This vote was on a motion to kill an amendment by John Cornyn, R-Texas, that would prohibit state attorneys general from paying private lawyers contingency fees as part of federal consumer product safety cases. A lawyer who works on a case with a contingency fee means that, in essence, the lawyer has agreed to take a portion of any judgment paid out as a result of the case as payment for his services. The amendment was offered to a bill that would overhaul the Consumer Product Safety Commission (CPSC).
Cornyn said contingency fees make sense when a person cannot otherwise afford a lawyer, but that governments have no reason to use them and therefore should not be able to. Cornyn said this is to ensure transparency and prevent abuse.
“This is not a case of a person who cannot afford to hire a lawyer unless they hire them using a contingency fee. We are talking about the Federal Government. We are talking about the State governments,” Cornyn said. “And I think there are important reasons to make sure the people who represent the [government] are accountable to the public and are not only in it as bounty hunters seeking to maximize their recovery without any sort of political accountability. That lack of political accountability happens when lawyers for the Government outsource their responsibilities, or at least the job of suing, to private lawyers but without any political accountability associated with it.”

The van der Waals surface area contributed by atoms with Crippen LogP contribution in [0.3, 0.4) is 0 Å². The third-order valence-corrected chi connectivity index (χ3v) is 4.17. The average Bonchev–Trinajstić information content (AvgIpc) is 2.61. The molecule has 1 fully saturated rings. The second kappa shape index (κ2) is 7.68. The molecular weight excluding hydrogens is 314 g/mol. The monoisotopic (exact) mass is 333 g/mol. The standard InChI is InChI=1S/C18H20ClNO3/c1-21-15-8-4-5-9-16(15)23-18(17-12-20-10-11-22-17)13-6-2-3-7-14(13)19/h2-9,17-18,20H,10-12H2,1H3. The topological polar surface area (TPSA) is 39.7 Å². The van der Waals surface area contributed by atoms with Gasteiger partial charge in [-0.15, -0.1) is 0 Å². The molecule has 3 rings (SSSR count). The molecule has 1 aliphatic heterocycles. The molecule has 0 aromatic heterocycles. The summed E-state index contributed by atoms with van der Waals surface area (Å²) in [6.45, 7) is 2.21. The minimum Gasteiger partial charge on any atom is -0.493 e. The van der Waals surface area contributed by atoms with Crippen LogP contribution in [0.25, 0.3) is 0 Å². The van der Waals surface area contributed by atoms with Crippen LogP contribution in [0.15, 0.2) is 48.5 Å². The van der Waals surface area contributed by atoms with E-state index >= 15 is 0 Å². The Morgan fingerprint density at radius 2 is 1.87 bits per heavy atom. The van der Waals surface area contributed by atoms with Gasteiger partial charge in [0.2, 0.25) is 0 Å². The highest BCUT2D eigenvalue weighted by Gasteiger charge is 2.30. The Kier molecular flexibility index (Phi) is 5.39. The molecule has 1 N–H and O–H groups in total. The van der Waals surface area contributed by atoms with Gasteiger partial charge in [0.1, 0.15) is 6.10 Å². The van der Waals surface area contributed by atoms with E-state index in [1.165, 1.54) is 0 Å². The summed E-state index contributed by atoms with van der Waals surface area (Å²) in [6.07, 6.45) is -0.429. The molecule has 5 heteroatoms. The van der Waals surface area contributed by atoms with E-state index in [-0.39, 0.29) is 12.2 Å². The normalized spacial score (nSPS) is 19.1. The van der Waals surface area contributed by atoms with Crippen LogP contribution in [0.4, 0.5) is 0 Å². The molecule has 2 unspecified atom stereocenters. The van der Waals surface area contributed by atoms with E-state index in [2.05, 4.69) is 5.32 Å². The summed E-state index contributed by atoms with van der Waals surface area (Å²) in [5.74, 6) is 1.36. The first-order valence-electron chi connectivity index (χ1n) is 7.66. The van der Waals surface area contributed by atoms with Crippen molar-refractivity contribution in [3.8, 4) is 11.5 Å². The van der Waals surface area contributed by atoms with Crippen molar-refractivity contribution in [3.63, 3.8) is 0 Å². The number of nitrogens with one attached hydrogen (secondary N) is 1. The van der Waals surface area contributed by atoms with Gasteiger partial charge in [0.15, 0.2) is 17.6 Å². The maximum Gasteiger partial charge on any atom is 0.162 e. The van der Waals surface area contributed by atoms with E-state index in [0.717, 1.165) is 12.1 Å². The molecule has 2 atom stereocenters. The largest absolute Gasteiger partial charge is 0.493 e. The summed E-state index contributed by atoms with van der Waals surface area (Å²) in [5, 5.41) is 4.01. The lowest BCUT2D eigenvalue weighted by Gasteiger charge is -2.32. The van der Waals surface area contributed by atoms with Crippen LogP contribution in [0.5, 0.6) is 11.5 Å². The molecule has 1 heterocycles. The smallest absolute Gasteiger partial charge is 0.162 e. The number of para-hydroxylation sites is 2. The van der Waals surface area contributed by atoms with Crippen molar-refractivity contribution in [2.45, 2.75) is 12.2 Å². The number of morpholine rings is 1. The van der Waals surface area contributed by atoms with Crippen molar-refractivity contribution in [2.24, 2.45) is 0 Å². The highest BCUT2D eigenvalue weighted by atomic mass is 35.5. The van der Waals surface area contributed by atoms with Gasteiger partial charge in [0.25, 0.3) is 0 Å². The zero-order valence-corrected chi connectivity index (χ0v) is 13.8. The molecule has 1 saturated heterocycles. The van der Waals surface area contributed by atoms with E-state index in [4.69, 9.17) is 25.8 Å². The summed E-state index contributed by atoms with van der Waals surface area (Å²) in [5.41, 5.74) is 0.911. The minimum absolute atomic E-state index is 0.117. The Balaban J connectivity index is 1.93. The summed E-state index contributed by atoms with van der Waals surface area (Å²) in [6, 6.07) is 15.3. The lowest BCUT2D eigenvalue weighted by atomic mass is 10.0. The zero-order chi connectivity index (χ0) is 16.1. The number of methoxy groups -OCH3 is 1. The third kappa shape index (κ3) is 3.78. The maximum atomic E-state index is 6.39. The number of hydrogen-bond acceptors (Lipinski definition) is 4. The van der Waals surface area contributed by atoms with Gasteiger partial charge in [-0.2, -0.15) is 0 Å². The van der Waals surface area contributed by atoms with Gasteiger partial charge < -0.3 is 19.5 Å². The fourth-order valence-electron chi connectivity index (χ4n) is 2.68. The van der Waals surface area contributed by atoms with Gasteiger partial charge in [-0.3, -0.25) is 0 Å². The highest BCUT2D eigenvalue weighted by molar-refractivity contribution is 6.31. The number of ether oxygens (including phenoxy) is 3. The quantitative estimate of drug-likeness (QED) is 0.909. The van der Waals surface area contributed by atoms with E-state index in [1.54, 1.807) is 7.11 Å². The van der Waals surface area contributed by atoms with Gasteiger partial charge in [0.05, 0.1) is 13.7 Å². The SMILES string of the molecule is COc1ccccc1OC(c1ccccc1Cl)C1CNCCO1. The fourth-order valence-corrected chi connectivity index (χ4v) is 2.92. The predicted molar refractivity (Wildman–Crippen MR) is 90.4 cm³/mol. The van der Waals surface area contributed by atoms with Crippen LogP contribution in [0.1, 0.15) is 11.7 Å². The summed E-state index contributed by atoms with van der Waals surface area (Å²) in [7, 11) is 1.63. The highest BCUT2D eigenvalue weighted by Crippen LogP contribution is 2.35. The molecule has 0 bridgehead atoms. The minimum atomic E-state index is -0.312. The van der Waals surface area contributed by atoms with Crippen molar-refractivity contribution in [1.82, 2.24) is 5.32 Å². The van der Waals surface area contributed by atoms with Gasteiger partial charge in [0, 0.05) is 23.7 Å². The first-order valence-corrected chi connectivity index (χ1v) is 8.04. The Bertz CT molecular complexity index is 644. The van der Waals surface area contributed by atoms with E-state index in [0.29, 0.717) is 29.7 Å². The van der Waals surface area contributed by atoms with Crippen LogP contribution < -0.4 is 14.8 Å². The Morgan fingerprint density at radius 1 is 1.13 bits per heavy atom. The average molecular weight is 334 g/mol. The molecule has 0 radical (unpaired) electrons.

Patrick Leahy, D-Vt., said the real effect of Cornyn’s amendment would simply be to tie the hands of states’ attorneys general, and that it is not Congress’ place to legislate the matter.
“I have been here long enough to remember a time when principles of federalism and deferring to State governments meant something in this great Chamber. State elected officials are accountable to their citizens. If the State voters do not like the way a State attorney general is staffing cases, that is easy—just don’t reelect him or her. But Senator Cornyn’s amendment would make the staffing decision for all State attorneys general, whether it is in Vermont or New Hampshire or Arkansas or Texas or anywhere else,” Leahy said.
By a vote of 51-45, the Senate killed Cornyn’s amendment. All but three Republicans present voted to preserve the amendment (Orrin Hatch and Arlen Specter of Pennsylvania and Gordon Smith of Oregon). Every Democrat present voted to kill the amendment. The end result was that the amendment that would have prohibited states attorneys general from entering into certain contracts with private attorneys was defeated and debate continued on the bill itself.